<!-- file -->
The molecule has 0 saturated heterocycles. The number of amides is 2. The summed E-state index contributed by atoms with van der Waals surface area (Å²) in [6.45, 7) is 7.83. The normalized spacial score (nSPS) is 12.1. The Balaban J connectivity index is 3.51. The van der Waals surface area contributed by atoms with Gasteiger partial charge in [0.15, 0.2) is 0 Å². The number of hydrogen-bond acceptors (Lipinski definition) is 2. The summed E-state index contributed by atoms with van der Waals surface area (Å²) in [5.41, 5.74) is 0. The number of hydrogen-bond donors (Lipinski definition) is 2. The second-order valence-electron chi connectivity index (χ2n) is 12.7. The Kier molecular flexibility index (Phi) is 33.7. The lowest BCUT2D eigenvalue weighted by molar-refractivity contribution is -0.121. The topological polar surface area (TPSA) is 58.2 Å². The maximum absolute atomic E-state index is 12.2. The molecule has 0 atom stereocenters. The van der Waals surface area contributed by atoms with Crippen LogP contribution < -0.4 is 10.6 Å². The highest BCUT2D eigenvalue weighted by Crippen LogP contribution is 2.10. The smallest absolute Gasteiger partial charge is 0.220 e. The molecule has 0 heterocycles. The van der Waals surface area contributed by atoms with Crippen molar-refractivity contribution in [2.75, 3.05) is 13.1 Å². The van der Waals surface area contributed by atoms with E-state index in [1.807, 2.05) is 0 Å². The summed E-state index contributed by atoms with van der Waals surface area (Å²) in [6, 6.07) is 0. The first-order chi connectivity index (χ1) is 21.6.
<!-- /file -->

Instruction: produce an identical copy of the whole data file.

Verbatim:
The molecule has 0 saturated heterocycles. The number of amides is 2. The summed E-state index contributed by atoms with van der Waals surface area (Å²) in [6.45, 7) is 7.83. The normalized spacial score (nSPS) is 12.1. The Balaban J connectivity index is 3.51. The van der Waals surface area contributed by atoms with Gasteiger partial charge in [0.15, 0.2) is 0 Å². The number of hydrogen-bond acceptors (Lipinski definition) is 2. The summed E-state index contributed by atoms with van der Waals surface area (Å²) in [5.41, 5.74) is 0. The number of hydrogen-bond donors (Lipinski definition) is 2. The second-order valence-electron chi connectivity index (χ2n) is 12.7. The Kier molecular flexibility index (Phi) is 33.7. The lowest BCUT2D eigenvalue weighted by molar-refractivity contribution is -0.121. The topological polar surface area (TPSA) is 58.2 Å². The maximum absolute atomic E-state index is 12.2. The molecule has 0 atom stereocenters. The van der Waals surface area contributed by atoms with Crippen LogP contribution < -0.4 is 10.6 Å². The highest BCUT2D eigenvalue weighted by Crippen LogP contribution is 2.10. The smallest absolute Gasteiger partial charge is 0.220 e. The molecule has 0 heterocycles. The van der Waals surface area contributed by atoms with Crippen molar-refractivity contribution in [2.75, 3.05) is 13.1 Å². The van der Waals surface area contributed by atoms with E-state index in [1.807, 2.05) is 0 Å². The summed E-state index contributed by atoms with van der Waals surface area (Å²) in [6, 6.07) is 0. The first-order chi connectivity index (χ1) is 21.6.